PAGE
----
Although Mallarm? tried to develop a ?Grand Oeuvre,? he spent so much time and energy thinking about the true nature of poetry that he was unable to write this work (Online). He sometimes suffered from depression and lack of creativity due to his changing poetic intentions, his dislike for instant pleasure in literature, and his insistence that the reader himself search for the symbolic meaning in poetry. His most important contribution is to the Symbolist Movement and modern poetry, for it shows his feeling that what can not be explained in poetry is able to be understood through exact symbolic language.
St?phane Mallarm? has had great influence on twentieth century poetry, although his own poetry is limited (Collier’s). His attitudes, theories, and the wholeness of his personality have greatly influenced many modern day poets. On September 9, 1898, St?phane Mallarm? died at Valvins.
?Toute l’?me r?sum?e … ? is a poem written by St?phane Mallarm? and published in 1895. This poem’s central idea is to value and appreciate those qualities or things that are constant, not those that drift away and change like the smoke of a cigar. These lines: ?Exclus-en si tu commences Le r?el parce que vil Le sens trop pr?cis rature Ta vague litt?rature? illustrate that Mallarm? develops the theme well because of the vagueness and one’s inability to completely understand the soul. The soul is something indescribable by ordinary words and language; thus Mallarm?, the master of Symbolism, uses highly symbolic language throughout the poem.
Mallarm? successfully creates the poem’s mood, one of reflectiveness, pensiveness, and spiritually through the sensory images of fire, ashes, and smoke. This line: ?Toute l’?me r?sum?e? and the reference to the soul cause one to contemplate while ?quelque cigare br?lant? and the reference to the cigar remind one of a peaceful and tranquil atmosphere associated with a relaxing smoke.
St?phane Mallarm? uses examples of metaphors and symbolism to create the meaning of the poem. ?Quand lente nous l’expirons (l’?me) dans plusieurs ronds de fum?e abolis en autres ronds? is an extended metaphor; when Mallarm? says that we exhale the soul, he actually means the living of one’s life. The rounds of smoke come and go abolished in other rounds; Mallarm? suggests through this line the importance of each day because of the shortness of life. ?Que la cendre se s?pare? shows the symbolism of ashes representing the body after death. Just as ashes are left behind after the smoke of a fire, so is the body left behind after the soul departs. Mallarm? uses an implied metaphor of smoke representing the soul which is exhaled in smoke rings. As smoke rings can change, so can the soul change. The withdrawal of the ashes is another implied metaphor of the death of someone. The final use of symbolism is ?De son clair baiser de feu.? The kiss of fire is represented as eternal life and life at the beginning when both the body and soul are united. The fuming cigar also is like Mallarm?’s writing style in which ?each word becomes alight, burns, and transmits the fire? (Chiari 143) as each word flows into the next.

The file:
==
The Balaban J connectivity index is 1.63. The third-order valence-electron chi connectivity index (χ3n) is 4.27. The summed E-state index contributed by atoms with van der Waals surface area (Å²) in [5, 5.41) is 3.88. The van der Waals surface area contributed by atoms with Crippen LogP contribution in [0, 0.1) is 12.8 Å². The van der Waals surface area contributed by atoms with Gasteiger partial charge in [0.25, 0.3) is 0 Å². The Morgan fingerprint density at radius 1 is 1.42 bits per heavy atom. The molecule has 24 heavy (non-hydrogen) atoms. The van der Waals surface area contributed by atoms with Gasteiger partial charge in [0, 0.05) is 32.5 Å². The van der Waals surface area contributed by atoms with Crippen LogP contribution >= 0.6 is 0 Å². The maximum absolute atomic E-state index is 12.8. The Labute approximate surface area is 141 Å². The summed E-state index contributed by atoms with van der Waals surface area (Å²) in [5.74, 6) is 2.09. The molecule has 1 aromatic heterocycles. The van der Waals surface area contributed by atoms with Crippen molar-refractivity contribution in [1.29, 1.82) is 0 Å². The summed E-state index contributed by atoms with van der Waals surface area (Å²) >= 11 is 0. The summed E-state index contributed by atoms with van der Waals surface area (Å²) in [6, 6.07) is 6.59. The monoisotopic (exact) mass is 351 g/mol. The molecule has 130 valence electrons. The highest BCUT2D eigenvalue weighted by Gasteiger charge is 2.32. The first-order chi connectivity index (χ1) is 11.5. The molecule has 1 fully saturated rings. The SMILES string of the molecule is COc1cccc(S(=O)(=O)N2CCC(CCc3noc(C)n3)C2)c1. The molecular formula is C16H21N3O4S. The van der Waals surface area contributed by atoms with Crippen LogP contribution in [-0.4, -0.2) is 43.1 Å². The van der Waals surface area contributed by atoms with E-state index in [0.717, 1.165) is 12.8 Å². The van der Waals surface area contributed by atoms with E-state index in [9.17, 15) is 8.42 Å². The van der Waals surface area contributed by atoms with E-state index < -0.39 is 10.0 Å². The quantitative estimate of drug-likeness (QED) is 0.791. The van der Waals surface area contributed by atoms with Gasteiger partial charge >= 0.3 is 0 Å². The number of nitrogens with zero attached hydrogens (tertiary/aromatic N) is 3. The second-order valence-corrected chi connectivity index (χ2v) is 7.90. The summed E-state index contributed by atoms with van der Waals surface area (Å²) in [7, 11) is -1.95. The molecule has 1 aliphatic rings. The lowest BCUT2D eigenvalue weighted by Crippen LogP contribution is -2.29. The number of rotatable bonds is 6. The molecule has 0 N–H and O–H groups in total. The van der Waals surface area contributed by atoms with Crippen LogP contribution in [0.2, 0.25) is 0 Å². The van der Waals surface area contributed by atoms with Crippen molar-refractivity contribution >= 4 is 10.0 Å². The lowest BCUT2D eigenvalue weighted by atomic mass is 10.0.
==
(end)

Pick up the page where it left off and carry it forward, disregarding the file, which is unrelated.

This lyric poem is a sonnet consisting of four stanzas (4,4,4,2) and fourteen lines. Written in meter verse with seven syllables per line, the rhyme scheme is ?rime Crois?e? (abab, cdcd, efef, gg). Mallarm?’s concrete words include ?ronds de fum?e, cigare, la cendre, et de feu? while his positive connotative words consist of ?l’?me et le ch?ur des romances.? Mallarm? writes ?Toute l’?me r?sum?e… concisely using suggestive, rather than clear images.
?Toute l’?me r?sum?e… is difficult to understand and must be carefully re-read time and time again. St?phane Mallarm? forces his readers to interpret his vague poems, such as this one, which is full of unclear symbolism. This poem makes the reader ponder about the evolution of the soul. The poem is good and lasting because of its meaning which is to take advantage of what is here now.
Chiari, Joseph. Symbolism from Poe to Mallarm?. New York: The MacMillan Company, 1956, p.143.
?Mallarm?, St?phane.? Collier’s Encyclopedia. Volume 15.
?Mallarm?, St?phane.? Encyclopedia Americana. Volume 18. pp. 177-178.
?Mallarm?, St?phane.? The World Book Encyclopedia. Volume 13, pp. 110-111.
Online. Internet. March 17, 1999.